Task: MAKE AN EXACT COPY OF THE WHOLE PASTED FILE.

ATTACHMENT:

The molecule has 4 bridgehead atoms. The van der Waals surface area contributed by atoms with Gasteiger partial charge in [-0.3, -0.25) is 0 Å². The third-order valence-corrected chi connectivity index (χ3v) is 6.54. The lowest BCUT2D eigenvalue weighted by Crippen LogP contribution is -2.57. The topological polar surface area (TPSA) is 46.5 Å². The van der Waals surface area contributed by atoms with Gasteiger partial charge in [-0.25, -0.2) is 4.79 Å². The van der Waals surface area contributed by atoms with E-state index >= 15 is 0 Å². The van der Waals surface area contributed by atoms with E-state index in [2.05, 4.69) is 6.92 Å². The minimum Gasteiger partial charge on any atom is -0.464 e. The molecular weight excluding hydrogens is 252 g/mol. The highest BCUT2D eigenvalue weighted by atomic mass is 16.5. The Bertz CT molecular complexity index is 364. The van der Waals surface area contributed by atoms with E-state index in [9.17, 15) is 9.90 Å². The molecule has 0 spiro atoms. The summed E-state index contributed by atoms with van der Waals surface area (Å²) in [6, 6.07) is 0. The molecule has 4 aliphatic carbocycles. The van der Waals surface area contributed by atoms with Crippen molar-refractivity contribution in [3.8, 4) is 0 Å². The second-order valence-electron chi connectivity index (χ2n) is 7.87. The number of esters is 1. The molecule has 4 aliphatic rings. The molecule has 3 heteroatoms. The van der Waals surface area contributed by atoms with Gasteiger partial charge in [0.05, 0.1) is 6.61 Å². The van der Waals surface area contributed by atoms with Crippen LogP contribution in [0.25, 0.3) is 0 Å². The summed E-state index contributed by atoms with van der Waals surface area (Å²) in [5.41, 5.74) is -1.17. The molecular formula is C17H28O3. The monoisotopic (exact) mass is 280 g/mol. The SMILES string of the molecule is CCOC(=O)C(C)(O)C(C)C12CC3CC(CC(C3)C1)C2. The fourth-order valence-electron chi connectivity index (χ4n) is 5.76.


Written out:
The molecule has 4 bridgehead atoms. The van der Waals surface area contributed by atoms with Gasteiger partial charge in [-0.3, -0.25) is 0 Å². The third-order valence-corrected chi connectivity index (χ3v) is 6.54. The lowest BCUT2D eigenvalue weighted by Crippen LogP contribution is -2.57. The topological polar surface area (TPSA) is 46.5 Å². The van der Waals surface area contributed by atoms with Gasteiger partial charge in [-0.25, -0.2) is 4.79 Å². The van der Waals surface area contributed by atoms with E-state index >= 15 is 0 Å². The van der Waals surface area contributed by atoms with E-state index in [2.05, 4.69) is 6.92 Å². The minimum Gasteiger partial charge on any atom is -0.464 e. The molecular weight excluding hydrogens is 252 g/mol. The highest BCUT2D eigenvalue weighted by atomic mass is 16.5. The Bertz CT molecular complexity index is 364. The van der Waals surface area contributed by atoms with E-state index in [9.17, 15) is 9.90 Å². The molecule has 0 spiro atoms. The summed E-state index contributed by atoms with van der Waals surface area (Å²) in [6, 6.07) is 0. The molecule has 4 aliphatic carbocycles. The van der Waals surface area contributed by atoms with Crippen molar-refractivity contribution in [3.8, 4) is 0 Å². The second-order valence-electron chi connectivity index (χ2n) is 7.87. The number of esters is 1. The molecule has 4 aliphatic rings. The molecule has 3 heteroatoms. The van der Waals surface area contributed by atoms with Gasteiger partial charge in [0.05, 0.1) is 6.61 Å². The van der Waals surface area contributed by atoms with Crippen LogP contribution in [0.25, 0.3) is 0 Å². The summed E-state index contributed by atoms with van der Waals surface area (Å²) in [5.41, 5.74) is -1.17. The molecular formula is C17H28O3. The monoisotopic (exact) mass is 280 g/mol. The SMILES string of the molecule is CCOC(=O)C(C)(O)C(C)C12CC3CC(CC(C3)C1)C2. The fourth-order valence-electron chi connectivity index (χ4n) is 5.76.